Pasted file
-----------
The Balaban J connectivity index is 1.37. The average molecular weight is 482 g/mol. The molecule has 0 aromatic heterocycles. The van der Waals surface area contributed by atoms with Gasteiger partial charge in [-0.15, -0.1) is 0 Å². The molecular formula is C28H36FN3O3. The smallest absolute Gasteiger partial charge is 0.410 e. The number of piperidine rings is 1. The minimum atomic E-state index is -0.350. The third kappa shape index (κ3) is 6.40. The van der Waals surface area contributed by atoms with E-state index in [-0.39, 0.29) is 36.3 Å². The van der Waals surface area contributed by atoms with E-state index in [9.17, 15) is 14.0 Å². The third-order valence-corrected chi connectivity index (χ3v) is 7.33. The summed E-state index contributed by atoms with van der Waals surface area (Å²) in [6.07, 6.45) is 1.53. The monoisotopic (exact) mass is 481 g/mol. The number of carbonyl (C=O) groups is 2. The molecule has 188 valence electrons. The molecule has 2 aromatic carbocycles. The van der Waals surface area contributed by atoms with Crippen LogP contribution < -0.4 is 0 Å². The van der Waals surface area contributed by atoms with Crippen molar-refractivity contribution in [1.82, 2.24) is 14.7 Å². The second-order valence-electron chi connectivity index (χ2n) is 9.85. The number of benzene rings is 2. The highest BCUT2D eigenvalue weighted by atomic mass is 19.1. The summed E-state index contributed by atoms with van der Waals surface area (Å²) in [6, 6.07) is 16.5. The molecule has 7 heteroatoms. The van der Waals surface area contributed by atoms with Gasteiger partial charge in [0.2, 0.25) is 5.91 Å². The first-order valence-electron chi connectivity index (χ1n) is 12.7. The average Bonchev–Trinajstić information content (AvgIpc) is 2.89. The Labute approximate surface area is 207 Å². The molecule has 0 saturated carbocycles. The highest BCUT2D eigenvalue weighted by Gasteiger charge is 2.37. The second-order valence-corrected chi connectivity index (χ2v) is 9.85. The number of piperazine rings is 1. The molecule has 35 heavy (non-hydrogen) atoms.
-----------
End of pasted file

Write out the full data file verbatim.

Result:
The Balaban J connectivity index is 1.37. The average molecular weight is 482 g/mol. The molecule has 0 aromatic heterocycles. The van der Waals surface area contributed by atoms with Gasteiger partial charge in [-0.15, -0.1) is 0 Å². The molecular formula is C28H36FN3O3. The smallest absolute Gasteiger partial charge is 0.410 e. The number of piperidine rings is 1. The minimum atomic E-state index is -0.350. The third kappa shape index (κ3) is 6.40. The van der Waals surface area contributed by atoms with E-state index in [-0.39, 0.29) is 36.3 Å². The van der Waals surface area contributed by atoms with E-state index in [9.17, 15) is 14.0 Å². The third-order valence-corrected chi connectivity index (χ3v) is 7.33. The summed E-state index contributed by atoms with van der Waals surface area (Å²) in [6.07, 6.45) is 1.53. The monoisotopic (exact) mass is 481 g/mol. The number of carbonyl (C=O) groups is 2. The molecule has 188 valence electrons. The molecule has 2 aromatic carbocycles. The van der Waals surface area contributed by atoms with Crippen LogP contribution < -0.4 is 0 Å². The van der Waals surface area contributed by atoms with Crippen molar-refractivity contribution in [1.82, 2.24) is 14.7 Å². The second-order valence-electron chi connectivity index (χ2n) is 9.85. The number of benzene rings is 2. The highest BCUT2D eigenvalue weighted by atomic mass is 19.1. The summed E-state index contributed by atoms with van der Waals surface area (Å²) in [6, 6.07) is 16.5. The molecule has 7 heteroatoms. The van der Waals surface area contributed by atoms with Gasteiger partial charge in [0.2, 0.25) is 5.91 Å². The first-order valence-electron chi connectivity index (χ1n) is 12.7. The average Bonchev–Trinajstić information content (AvgIpc) is 2.89. The Labute approximate surface area is 207 Å². The molecule has 0 saturated carbocycles. The highest BCUT2D eigenvalue weighted by Gasteiger charge is 2.37. The second-order valence-corrected chi connectivity index (χ2v) is 9.85. The number of piperazine rings is 1. The molecule has 35 heavy (non-hydrogen) atoms.